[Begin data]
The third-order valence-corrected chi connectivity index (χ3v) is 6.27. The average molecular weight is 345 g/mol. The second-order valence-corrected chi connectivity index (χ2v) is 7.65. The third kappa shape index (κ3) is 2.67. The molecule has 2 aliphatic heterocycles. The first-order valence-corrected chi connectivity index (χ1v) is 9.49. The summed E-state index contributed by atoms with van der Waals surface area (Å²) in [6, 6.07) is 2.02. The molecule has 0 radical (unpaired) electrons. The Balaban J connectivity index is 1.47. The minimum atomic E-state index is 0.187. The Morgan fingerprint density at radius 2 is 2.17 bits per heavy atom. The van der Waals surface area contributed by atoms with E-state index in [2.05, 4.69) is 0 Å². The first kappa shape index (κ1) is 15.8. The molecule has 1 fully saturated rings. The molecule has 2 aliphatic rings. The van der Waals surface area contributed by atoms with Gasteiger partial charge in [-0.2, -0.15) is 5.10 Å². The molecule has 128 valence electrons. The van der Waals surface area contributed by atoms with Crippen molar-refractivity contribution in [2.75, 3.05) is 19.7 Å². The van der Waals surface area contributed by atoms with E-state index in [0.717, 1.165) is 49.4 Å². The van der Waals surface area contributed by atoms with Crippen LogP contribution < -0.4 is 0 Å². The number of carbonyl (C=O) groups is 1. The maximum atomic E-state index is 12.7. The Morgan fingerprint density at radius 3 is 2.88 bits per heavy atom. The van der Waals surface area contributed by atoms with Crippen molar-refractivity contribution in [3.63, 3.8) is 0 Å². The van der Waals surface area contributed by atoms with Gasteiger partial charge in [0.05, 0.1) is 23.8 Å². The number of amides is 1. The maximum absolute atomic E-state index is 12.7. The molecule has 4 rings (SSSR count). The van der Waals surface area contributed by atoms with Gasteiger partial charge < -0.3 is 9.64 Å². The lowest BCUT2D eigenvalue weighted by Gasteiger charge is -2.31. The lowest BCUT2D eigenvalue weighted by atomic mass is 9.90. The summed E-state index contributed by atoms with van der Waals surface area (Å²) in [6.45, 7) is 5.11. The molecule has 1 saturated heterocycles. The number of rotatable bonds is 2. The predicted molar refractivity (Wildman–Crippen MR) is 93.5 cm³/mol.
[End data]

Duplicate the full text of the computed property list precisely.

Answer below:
The third-order valence-corrected chi connectivity index (χ3v) is 6.27. The average molecular weight is 345 g/mol. The second-order valence-corrected chi connectivity index (χ2v) is 7.65. The third kappa shape index (κ3) is 2.67. The molecule has 2 aliphatic heterocycles. The first-order valence-corrected chi connectivity index (χ1v) is 9.49. The summed E-state index contributed by atoms with van der Waals surface area (Å²) in [6, 6.07) is 2.02. The molecule has 0 radical (unpaired) electrons. The Balaban J connectivity index is 1.47. The minimum atomic E-state index is 0.187. The Morgan fingerprint density at radius 2 is 2.17 bits per heavy atom. The van der Waals surface area contributed by atoms with E-state index in [2.05, 4.69) is 0 Å². The first kappa shape index (κ1) is 15.8. The molecule has 1 fully saturated rings. The molecule has 2 aliphatic rings. The van der Waals surface area contributed by atoms with Gasteiger partial charge in [-0.2, -0.15) is 5.10 Å². The molecule has 128 valence electrons. The van der Waals surface area contributed by atoms with Crippen molar-refractivity contribution in [2.75, 3.05) is 19.7 Å². The van der Waals surface area contributed by atoms with E-state index in [0.717, 1.165) is 49.4 Å². The van der Waals surface area contributed by atoms with Crippen LogP contribution < -0.4 is 0 Å². The number of carbonyl (C=O) groups is 1. The maximum atomic E-state index is 12.7. The Morgan fingerprint density at radius 3 is 2.88 bits per heavy atom. The van der Waals surface area contributed by atoms with Crippen molar-refractivity contribution in [3.63, 3.8) is 0 Å². The van der Waals surface area contributed by atoms with Gasteiger partial charge in [0.05, 0.1) is 23.8 Å². The number of amides is 1. The maximum absolute atomic E-state index is 12.7. The molecule has 4 rings (SSSR count). The van der Waals surface area contributed by atoms with Gasteiger partial charge < -0.3 is 9.64 Å². The lowest BCUT2D eigenvalue weighted by Gasteiger charge is -2.31. The lowest BCUT2D eigenvalue weighted by atomic mass is 9.90. The summed E-state index contributed by atoms with van der Waals surface area (Å²) in [6.45, 7) is 5.11. The molecule has 1 saturated heterocycles. The number of rotatable bonds is 2. The predicted molar refractivity (Wildman–Crippen MR) is 93.5 cm³/mol.